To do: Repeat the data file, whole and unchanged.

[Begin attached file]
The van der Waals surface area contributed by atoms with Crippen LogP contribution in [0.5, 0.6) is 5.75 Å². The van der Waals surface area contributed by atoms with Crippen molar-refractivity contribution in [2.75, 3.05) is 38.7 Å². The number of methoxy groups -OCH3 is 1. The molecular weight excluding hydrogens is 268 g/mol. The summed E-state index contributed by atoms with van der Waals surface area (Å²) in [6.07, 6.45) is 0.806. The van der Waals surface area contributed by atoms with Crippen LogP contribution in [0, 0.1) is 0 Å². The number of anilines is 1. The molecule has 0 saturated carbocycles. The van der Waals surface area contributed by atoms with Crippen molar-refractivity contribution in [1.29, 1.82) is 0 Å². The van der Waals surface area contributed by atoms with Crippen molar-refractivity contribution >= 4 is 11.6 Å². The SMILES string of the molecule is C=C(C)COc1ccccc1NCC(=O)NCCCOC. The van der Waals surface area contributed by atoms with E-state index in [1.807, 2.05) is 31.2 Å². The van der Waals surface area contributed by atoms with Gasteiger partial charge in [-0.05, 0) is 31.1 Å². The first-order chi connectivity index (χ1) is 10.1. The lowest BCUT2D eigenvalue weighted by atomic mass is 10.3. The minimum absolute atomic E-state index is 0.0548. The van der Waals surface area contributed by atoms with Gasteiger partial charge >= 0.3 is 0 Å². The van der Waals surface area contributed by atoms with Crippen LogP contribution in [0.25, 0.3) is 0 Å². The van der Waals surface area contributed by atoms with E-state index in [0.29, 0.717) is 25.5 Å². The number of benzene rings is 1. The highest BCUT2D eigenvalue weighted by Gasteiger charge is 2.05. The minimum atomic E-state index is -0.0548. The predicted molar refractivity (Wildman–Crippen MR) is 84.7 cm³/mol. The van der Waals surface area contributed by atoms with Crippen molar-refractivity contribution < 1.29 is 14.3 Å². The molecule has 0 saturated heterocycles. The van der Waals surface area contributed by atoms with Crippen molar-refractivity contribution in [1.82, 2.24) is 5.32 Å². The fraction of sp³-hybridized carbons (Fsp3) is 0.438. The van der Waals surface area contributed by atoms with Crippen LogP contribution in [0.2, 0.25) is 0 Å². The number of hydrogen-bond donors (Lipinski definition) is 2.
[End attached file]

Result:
The van der Waals surface area contributed by atoms with Crippen LogP contribution in [0.5, 0.6) is 5.75 Å². The van der Waals surface area contributed by atoms with Crippen molar-refractivity contribution in [2.75, 3.05) is 38.7 Å². The number of methoxy groups -OCH3 is 1. The molecular weight excluding hydrogens is 268 g/mol. The summed E-state index contributed by atoms with van der Waals surface area (Å²) in [6.07, 6.45) is 0.806. The van der Waals surface area contributed by atoms with Crippen LogP contribution in [0, 0.1) is 0 Å². The number of anilines is 1. The molecule has 0 saturated carbocycles. The van der Waals surface area contributed by atoms with Crippen molar-refractivity contribution in [1.29, 1.82) is 0 Å². The van der Waals surface area contributed by atoms with Crippen molar-refractivity contribution >= 4 is 11.6 Å². The SMILES string of the molecule is C=C(C)COc1ccccc1NCC(=O)NCCCOC. The van der Waals surface area contributed by atoms with E-state index in [1.807, 2.05) is 31.2 Å². The van der Waals surface area contributed by atoms with Gasteiger partial charge in [-0.05, 0) is 31.1 Å². The first-order chi connectivity index (χ1) is 10.1. The lowest BCUT2D eigenvalue weighted by atomic mass is 10.3. The minimum absolute atomic E-state index is 0.0548. The van der Waals surface area contributed by atoms with Gasteiger partial charge >= 0.3 is 0 Å². The van der Waals surface area contributed by atoms with Crippen LogP contribution in [0.25, 0.3) is 0 Å². The van der Waals surface area contributed by atoms with E-state index in [0.29, 0.717) is 25.5 Å². The number of benzene rings is 1. The highest BCUT2D eigenvalue weighted by Gasteiger charge is 2.05. The minimum atomic E-state index is -0.0548. The predicted molar refractivity (Wildman–Crippen MR) is 84.7 cm³/mol. The van der Waals surface area contributed by atoms with Crippen molar-refractivity contribution < 1.29 is 14.3 Å². The molecule has 0 saturated heterocycles. The van der Waals surface area contributed by atoms with Crippen molar-refractivity contribution in [1.82, 2.24) is 5.32 Å². The fraction of sp³-hybridized carbons (Fsp3) is 0.438. The van der Waals surface area contributed by atoms with Crippen LogP contribution in [0.2, 0.25) is 0 Å². The number of hydrogen-bond donors (Lipinski definition) is 2.